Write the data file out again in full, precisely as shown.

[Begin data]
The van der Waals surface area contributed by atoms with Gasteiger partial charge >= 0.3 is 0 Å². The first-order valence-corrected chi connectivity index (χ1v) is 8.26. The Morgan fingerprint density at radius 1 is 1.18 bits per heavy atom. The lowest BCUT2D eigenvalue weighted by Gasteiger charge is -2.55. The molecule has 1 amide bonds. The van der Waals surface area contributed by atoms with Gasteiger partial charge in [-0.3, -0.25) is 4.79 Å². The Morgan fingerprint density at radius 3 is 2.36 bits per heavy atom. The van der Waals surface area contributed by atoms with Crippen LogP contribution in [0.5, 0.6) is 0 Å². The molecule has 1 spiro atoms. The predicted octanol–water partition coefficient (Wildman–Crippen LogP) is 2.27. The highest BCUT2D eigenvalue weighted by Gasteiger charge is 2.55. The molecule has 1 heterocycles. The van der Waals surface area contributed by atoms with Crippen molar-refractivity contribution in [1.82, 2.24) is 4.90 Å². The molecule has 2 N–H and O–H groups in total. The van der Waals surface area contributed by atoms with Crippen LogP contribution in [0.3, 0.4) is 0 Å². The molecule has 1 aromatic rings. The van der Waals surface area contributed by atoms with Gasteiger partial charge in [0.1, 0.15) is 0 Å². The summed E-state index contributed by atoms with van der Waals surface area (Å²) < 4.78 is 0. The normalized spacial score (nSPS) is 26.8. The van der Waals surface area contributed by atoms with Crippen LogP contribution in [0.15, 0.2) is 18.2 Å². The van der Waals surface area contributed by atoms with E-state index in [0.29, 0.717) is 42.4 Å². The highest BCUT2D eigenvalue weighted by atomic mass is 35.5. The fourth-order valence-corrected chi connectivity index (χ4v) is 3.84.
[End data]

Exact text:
The van der Waals surface area contributed by atoms with Gasteiger partial charge >= 0.3 is 0 Å². The first-order valence-corrected chi connectivity index (χ1v) is 8.26. The Morgan fingerprint density at radius 1 is 1.18 bits per heavy atom. The lowest BCUT2D eigenvalue weighted by Gasteiger charge is -2.55. The molecule has 1 amide bonds. The van der Waals surface area contributed by atoms with Gasteiger partial charge in [-0.3, -0.25) is 4.79 Å². The Morgan fingerprint density at radius 3 is 2.36 bits per heavy atom. The van der Waals surface area contributed by atoms with Crippen LogP contribution in [0.5, 0.6) is 0 Å². The molecule has 1 spiro atoms. The predicted octanol–water partition coefficient (Wildman–Crippen LogP) is 2.27. The highest BCUT2D eigenvalue weighted by Gasteiger charge is 2.55. The molecule has 1 heterocycles. The van der Waals surface area contributed by atoms with Crippen molar-refractivity contribution in [1.82, 2.24) is 4.90 Å². The molecule has 2 N–H and O–H groups in total. The van der Waals surface area contributed by atoms with Crippen LogP contribution in [0.3, 0.4) is 0 Å². The molecule has 1 aromatic rings. The van der Waals surface area contributed by atoms with Gasteiger partial charge in [0.1, 0.15) is 0 Å². The summed E-state index contributed by atoms with van der Waals surface area (Å²) < 4.78 is 0. The normalized spacial score (nSPS) is 26.8. The van der Waals surface area contributed by atoms with Crippen LogP contribution in [0.15, 0.2) is 18.2 Å². The van der Waals surface area contributed by atoms with E-state index in [0.29, 0.717) is 42.4 Å². The highest BCUT2D eigenvalue weighted by atomic mass is 35.5. The fourth-order valence-corrected chi connectivity index (χ4v) is 3.84.